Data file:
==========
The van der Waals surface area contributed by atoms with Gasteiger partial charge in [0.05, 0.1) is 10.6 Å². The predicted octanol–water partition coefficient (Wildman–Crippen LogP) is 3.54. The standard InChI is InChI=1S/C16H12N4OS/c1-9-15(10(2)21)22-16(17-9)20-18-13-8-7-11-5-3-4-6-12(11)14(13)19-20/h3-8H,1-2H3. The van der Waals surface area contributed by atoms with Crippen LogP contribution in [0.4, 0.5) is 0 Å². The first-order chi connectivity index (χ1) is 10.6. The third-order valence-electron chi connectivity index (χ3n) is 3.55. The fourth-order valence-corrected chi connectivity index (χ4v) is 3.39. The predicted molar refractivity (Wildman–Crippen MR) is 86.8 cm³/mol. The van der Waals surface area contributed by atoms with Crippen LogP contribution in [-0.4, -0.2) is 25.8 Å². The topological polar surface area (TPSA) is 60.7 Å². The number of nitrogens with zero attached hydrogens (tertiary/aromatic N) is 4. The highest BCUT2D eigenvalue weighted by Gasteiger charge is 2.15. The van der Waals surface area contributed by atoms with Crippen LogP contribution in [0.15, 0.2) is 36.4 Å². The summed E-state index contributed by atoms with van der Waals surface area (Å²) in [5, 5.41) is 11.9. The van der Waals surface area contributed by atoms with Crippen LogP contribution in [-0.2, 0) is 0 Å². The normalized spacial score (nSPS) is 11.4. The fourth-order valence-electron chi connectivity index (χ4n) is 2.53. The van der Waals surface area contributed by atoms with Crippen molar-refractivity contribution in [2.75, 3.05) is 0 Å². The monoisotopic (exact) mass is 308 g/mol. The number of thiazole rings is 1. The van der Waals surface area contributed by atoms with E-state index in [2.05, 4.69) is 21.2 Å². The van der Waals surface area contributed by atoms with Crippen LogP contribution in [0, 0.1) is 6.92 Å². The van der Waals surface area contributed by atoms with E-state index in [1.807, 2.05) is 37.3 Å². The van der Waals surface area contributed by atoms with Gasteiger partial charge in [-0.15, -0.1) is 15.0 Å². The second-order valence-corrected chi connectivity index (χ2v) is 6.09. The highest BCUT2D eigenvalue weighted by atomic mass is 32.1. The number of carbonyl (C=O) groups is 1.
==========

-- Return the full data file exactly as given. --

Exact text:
The van der Waals surface area contributed by atoms with Gasteiger partial charge in [0.05, 0.1) is 10.6 Å². The predicted octanol–water partition coefficient (Wildman–Crippen LogP) is 3.54. The standard InChI is InChI=1S/C16H12N4OS/c1-9-15(10(2)21)22-16(17-9)20-18-13-8-7-11-5-3-4-6-12(11)14(13)19-20/h3-8H,1-2H3. The van der Waals surface area contributed by atoms with Crippen LogP contribution in [0.4, 0.5) is 0 Å². The first-order chi connectivity index (χ1) is 10.6. The third-order valence-electron chi connectivity index (χ3n) is 3.55. The fourth-order valence-corrected chi connectivity index (χ4v) is 3.39. The predicted molar refractivity (Wildman–Crippen MR) is 86.8 cm³/mol. The van der Waals surface area contributed by atoms with Crippen LogP contribution in [-0.4, -0.2) is 25.8 Å². The topological polar surface area (TPSA) is 60.7 Å². The number of nitrogens with zero attached hydrogens (tertiary/aromatic N) is 4. The highest BCUT2D eigenvalue weighted by Gasteiger charge is 2.15. The van der Waals surface area contributed by atoms with Crippen LogP contribution in [0.15, 0.2) is 36.4 Å². The summed E-state index contributed by atoms with van der Waals surface area (Å²) in [5, 5.41) is 11.9. The van der Waals surface area contributed by atoms with Crippen LogP contribution in [-0.2, 0) is 0 Å². The normalized spacial score (nSPS) is 11.4. The fourth-order valence-electron chi connectivity index (χ4n) is 2.53. The van der Waals surface area contributed by atoms with Crippen molar-refractivity contribution in [2.75, 3.05) is 0 Å². The monoisotopic (exact) mass is 308 g/mol. The number of thiazole rings is 1. The van der Waals surface area contributed by atoms with E-state index in [2.05, 4.69) is 21.2 Å². The van der Waals surface area contributed by atoms with Crippen LogP contribution in [0, 0.1) is 6.92 Å². The van der Waals surface area contributed by atoms with E-state index in [1.807, 2.05) is 37.3 Å². The van der Waals surface area contributed by atoms with Gasteiger partial charge in [-0.15, -0.1) is 15.0 Å². The second-order valence-corrected chi connectivity index (χ2v) is 6.09. The highest BCUT2D eigenvalue weighted by atomic mass is 32.1. The number of carbonyl (C=O) groups is 1.